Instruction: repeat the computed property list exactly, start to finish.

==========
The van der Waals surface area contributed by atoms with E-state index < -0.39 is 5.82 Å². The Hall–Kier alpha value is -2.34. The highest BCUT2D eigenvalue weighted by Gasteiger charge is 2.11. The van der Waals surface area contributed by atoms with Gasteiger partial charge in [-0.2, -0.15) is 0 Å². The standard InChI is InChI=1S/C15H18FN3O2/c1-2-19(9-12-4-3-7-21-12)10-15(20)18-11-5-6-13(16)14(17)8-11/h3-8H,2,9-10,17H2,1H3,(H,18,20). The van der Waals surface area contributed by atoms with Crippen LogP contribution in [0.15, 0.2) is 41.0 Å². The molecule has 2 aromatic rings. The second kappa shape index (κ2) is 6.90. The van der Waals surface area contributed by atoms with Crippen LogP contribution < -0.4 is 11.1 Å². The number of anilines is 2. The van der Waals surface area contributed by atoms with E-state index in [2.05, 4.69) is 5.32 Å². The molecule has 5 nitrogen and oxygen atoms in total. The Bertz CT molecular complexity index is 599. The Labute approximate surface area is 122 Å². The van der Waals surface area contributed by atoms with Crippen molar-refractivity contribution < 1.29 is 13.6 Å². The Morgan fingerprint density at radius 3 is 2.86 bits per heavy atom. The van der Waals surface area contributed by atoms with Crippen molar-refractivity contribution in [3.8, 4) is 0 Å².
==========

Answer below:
The van der Waals surface area contributed by atoms with E-state index < -0.39 is 5.82 Å². The Hall–Kier alpha value is -2.34. The highest BCUT2D eigenvalue weighted by Gasteiger charge is 2.11. The van der Waals surface area contributed by atoms with Gasteiger partial charge in [-0.2, -0.15) is 0 Å². The standard InChI is InChI=1S/C15H18FN3O2/c1-2-19(9-12-4-3-7-21-12)10-15(20)18-11-5-6-13(16)14(17)8-11/h3-8H,2,9-10,17H2,1H3,(H,18,20). The van der Waals surface area contributed by atoms with Crippen LogP contribution in [0.15, 0.2) is 41.0 Å². The molecule has 2 aromatic rings. The second kappa shape index (κ2) is 6.90. The van der Waals surface area contributed by atoms with Crippen LogP contribution < -0.4 is 11.1 Å². The number of anilines is 2. The van der Waals surface area contributed by atoms with E-state index in [2.05, 4.69) is 5.32 Å². The molecule has 5 nitrogen and oxygen atoms in total. The Bertz CT molecular complexity index is 599. The Labute approximate surface area is 122 Å². The van der Waals surface area contributed by atoms with Crippen molar-refractivity contribution < 1.29 is 13.6 Å². The Morgan fingerprint density at radius 3 is 2.86 bits per heavy atom. The van der Waals surface area contributed by atoms with Crippen molar-refractivity contribution in [3.8, 4) is 0 Å².